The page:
Student Outcomes

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Best-in-Class Evaluation

We use rigorous evaluation to gauge how students in LE schools are doing relative to similar students in other schools. That allows educators to track success from a longer vantage point.

During the school year, our learning model encourages teachers to regularly use other timely evidence including quizzes, student work, and exit tickets to make adjustments in real time.

Four Years of Growth in Washington, D.C.

Since partnering with Leading Educators to strengthen teaching, DC Public Schools has seen four years of significant growth in ELA and math proficiency.

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116 schools

served by curriculum-based professional learning in all core content areas

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49,000+ students

supported to access grade-level content

Leading Educators Leading Educators
“I am proud to see gains across student backgrounds, including socioeconomic status, race, ward, and gender, but we have much more work to do to close achievement and opportunity gaps in our district. Our commitment to equity and excellence will not waver, and we will continue to implement new and innovative supports for our students so they are better prepared for success in college, career, and life.”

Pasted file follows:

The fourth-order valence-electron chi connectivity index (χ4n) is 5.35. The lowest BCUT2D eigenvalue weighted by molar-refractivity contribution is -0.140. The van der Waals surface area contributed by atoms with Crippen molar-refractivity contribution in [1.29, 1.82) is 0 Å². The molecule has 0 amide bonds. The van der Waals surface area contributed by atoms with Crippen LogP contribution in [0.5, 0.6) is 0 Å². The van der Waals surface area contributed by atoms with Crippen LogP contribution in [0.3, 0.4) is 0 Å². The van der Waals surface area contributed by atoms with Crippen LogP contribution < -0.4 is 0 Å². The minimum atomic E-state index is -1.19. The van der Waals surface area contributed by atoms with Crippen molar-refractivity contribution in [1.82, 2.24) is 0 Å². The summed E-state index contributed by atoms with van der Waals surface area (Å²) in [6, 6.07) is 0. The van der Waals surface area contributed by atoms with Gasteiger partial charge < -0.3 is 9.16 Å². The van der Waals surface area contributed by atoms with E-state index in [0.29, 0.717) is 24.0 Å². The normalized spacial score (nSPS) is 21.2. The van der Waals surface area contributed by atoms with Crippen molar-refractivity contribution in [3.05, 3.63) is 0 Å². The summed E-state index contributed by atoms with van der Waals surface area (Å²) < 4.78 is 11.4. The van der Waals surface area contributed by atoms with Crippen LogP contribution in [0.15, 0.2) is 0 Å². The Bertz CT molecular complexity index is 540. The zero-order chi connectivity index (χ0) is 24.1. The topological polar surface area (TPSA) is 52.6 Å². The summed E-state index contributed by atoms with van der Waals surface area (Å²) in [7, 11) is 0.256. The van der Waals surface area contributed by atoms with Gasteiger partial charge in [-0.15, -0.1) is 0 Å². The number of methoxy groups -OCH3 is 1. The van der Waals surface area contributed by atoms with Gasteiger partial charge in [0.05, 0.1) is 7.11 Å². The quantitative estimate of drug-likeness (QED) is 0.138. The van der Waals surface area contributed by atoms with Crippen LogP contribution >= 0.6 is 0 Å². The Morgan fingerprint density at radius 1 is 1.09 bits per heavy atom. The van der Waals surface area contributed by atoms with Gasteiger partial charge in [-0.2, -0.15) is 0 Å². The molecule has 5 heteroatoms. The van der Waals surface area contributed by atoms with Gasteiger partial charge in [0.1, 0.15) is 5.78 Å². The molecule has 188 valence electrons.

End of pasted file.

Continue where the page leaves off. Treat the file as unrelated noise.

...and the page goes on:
Louis D. Ferebee, DCPS
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Early Indicators

Louisiana and michigan

Rigorous analysis of student achievement in Louisiana and Michigan during the 2017-2018 school year indicates significant, positive effects from curriculum-based professional learning.

Compared to other causal studies of education interventions that use standardized achievement outcomes, our results in math in Louisiana fall in the largest range. The effects in Michigan for both ELA and math fall within the middle range after only one-year of support.

 

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Read the Report

Using a rigorous methodology, we measured the impact of our programs in Louisiana and Michigan during the 2017-2018 school year on student learning. Students at LE schools learned more than the comparison group despite starting further behind, in at least 3 out of the 4 effects we calculated. If assigned to an LE school in Louisiana, the average student in the comparison group would have gained 12 percentile points in math.

Read the Findings
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